Best Gamebooks (Modern & Old School)

Best Gamebooks (Modern & Old School)

Sitting at the confluence of gaming and literature, gamebooks provide a single-player roleplaying experience where the flexibility of social tabletop RPGs is traded for a more consistent, fine-tuned approach (and absolutely no scheduling issues!). Here the focus isn’t on performing the role to an audience of fellow players but factoring the role into the decision-making as challenges are presented to you.

In this sense, it is closer to the experience of playing an RPG video game, but the engine runs in your brain instead of an external device. Disco Elysium (a recent RPG on PC) could have been made as one humongous gamebook, but considering its over-a-million-wordcount, it’s probably for the best that it wasn’t.

Modern gamebooks can both use preexisting systems to power them and use their own bespoke systems. The following is a list of some of the best gamebooks around, drawing from both of these “schools” of design.


The Wolves of Langston


The Wolves of Langston is a D&D-5e-compatible murder mystery for a 1st-level character that blends the ruleset from the world’s most popular roleplaying game with everything great about solo roleplaying. Something is killing people in the peaceful small town called Langston, and it is your job to make it stop.

Wolves is a great entry point to the world of gamebooks, especially if you already have some D&D 5e experience under your belt. You get to use all the tools at your disposal as in standard 5e play to handle the scenarios the book throws at you: from fighting to creative problem-solving with spells and class features, to interacting with non-Player characters.

Blurred Lines

Blurred Lines - Giallo Detective Solo RPG - Lantern's Faun |

Blurred Lines is a unique gamebook by Brazilian TTRPG designer Guilherme Gontijo. This one is also a murder mystery, or, rather, a murder mystery setup accompanied by many questions to usher you toward a satisfying resolution. In it, you play a crime photographer hunting down a serial killer whose victims share only one trait: the method of execution. The play materials, outside the book, are “a d10, a deck of cards, a map of a real city of your choice and a lot of post-its.”

This game is inspired by the surreal horror of Italian Giallo cinema. As in the movies, the hunter and the hunted can switch roles, so make your moves carefully.

Fighting Fantasy

Ian livingstone fighting fantasy series 1 and 2 :6 books collection set: 9789123663385: Books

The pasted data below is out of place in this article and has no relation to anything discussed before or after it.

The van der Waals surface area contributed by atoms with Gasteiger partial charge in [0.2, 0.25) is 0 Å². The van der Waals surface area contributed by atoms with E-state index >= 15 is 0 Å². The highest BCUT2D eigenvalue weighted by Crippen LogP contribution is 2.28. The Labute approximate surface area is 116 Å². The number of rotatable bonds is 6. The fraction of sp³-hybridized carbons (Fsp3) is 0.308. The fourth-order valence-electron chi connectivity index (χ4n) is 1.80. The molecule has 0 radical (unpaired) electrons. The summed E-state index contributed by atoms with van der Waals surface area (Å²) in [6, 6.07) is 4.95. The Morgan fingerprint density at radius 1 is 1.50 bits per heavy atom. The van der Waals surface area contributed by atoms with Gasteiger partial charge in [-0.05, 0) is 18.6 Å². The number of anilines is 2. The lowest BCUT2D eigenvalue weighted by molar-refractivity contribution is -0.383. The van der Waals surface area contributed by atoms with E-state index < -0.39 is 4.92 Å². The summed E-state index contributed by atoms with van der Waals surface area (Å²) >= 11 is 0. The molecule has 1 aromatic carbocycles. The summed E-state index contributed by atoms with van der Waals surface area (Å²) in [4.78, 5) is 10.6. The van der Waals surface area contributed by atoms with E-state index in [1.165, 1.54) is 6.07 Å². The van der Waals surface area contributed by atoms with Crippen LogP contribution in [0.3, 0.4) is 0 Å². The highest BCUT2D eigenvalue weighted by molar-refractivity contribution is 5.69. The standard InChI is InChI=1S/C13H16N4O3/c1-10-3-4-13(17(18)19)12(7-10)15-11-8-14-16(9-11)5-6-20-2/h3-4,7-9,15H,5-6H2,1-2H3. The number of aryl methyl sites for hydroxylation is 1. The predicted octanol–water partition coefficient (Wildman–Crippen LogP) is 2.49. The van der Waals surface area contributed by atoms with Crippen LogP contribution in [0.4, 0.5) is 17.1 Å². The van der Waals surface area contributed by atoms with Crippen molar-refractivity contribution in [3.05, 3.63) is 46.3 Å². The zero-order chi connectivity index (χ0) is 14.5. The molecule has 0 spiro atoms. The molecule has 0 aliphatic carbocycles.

The Fighting Fantasy gamebooks are among the first to enjoy widespread acclaim. This series is a Choose Your Own Adventure (CYOA) format forefather from which the aforementioned Wolves of Langston is a descendant. It is built on a bespoke three-attribute system that keeps the ball rolling and gives fighting a more dangerous feel. The core series has 59 published volumes, and there are numerous offshoots—one of which deserves its own entry on this list.

Steve Jackson's Sorcery!

Steve Jackson's Sorcery! for Nintendo Switch - Nintendo Official Site

Sorcery! (the ! is important) is technically part of The Fighting Fantasy corpus but has taken on a life of its own for being such a standout series. All of its four books got adapted into computer and mobile games by Inkle Studios, a studio known for its sharp writing.

Sorcery adds several mechanics to the usual Fighting Fantasy ones,  including the ability to play as either a wizard or a warrior. The spellcasting mechanic requires the player to memorize a three-letter word for each spell, such as ZAP for slinging lightning bolts, and sometimes spells require material components much like in Dungeons and Dragons.

You Nameless Scum

You Nameless SCUM by Rinaldo Agostini — Kickstarter

You Nameless Scum is the first ever Mörk Borg gamebook. To quote from Mörk Borg’s website, it is “A DOOM METAL ALBUM OF A GAME. A SPIKED FLAIL TO THE FACE. LIGHT ON RULES, HEAVY EVERYTHING ELSE.” If you feel shouted at by the all-caps text, it’s working as intended.

Naturally, a Mörk Borg gamebook has to match its over-the-top metal presentation, and You Nameless Scum delivers in this regard. It is meant to serve as a potential backstory for a character in a regular campaign, but the catch is your character has to make it out of this gamebook alive. No mean feat in a game that proudly bellows its unforgiving lethality.

You Nameless Scum features five endings and high replayability for its 152 pages. There are also special rules that involve physically altering the book if you play on a print copy.

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